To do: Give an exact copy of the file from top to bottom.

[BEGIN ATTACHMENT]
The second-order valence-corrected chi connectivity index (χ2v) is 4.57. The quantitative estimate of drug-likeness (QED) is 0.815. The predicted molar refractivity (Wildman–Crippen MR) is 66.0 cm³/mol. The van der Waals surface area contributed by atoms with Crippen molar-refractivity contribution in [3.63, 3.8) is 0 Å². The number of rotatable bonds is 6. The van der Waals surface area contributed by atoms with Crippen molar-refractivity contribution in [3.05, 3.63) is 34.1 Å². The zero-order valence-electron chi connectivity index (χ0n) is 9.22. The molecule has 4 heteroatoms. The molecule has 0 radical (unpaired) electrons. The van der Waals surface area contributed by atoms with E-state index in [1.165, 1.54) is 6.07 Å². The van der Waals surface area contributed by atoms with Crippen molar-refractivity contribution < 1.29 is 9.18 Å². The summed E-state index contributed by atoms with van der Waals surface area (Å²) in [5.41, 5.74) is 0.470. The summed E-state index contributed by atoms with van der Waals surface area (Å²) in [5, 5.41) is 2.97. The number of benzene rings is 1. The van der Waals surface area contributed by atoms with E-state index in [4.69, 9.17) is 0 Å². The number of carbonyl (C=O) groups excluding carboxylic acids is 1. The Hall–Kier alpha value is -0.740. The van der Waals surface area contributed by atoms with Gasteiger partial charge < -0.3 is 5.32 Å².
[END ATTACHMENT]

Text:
The second-order valence-corrected chi connectivity index (χ2v) is 4.57. The quantitative estimate of drug-likeness (QED) is 0.815. The predicted molar refractivity (Wildman–Crippen MR) is 66.0 cm³/mol. The van der Waals surface area contributed by atoms with Crippen molar-refractivity contribution in [3.63, 3.8) is 0 Å². The number of rotatable bonds is 6. The van der Waals surface area contributed by atoms with Crippen molar-refractivity contribution in [3.05, 3.63) is 34.1 Å². The zero-order valence-electron chi connectivity index (χ0n) is 9.22. The molecule has 4 heteroatoms. The molecule has 0 radical (unpaired) electrons. The van der Waals surface area contributed by atoms with E-state index in [1.165, 1.54) is 6.07 Å². The van der Waals surface area contributed by atoms with Crippen molar-refractivity contribution < 1.29 is 9.18 Å². The summed E-state index contributed by atoms with van der Waals surface area (Å²) in [5.41, 5.74) is 0.470. The summed E-state index contributed by atoms with van der Waals surface area (Å²) in [5, 5.41) is 2.97. The number of benzene rings is 1. The van der Waals surface area contributed by atoms with E-state index in [4.69, 9.17) is 0 Å². The number of carbonyl (C=O) groups excluding carboxylic acids is 1. The Hall–Kier alpha value is -0.740. The van der Waals surface area contributed by atoms with Gasteiger partial charge < -0.3 is 5.32 Å².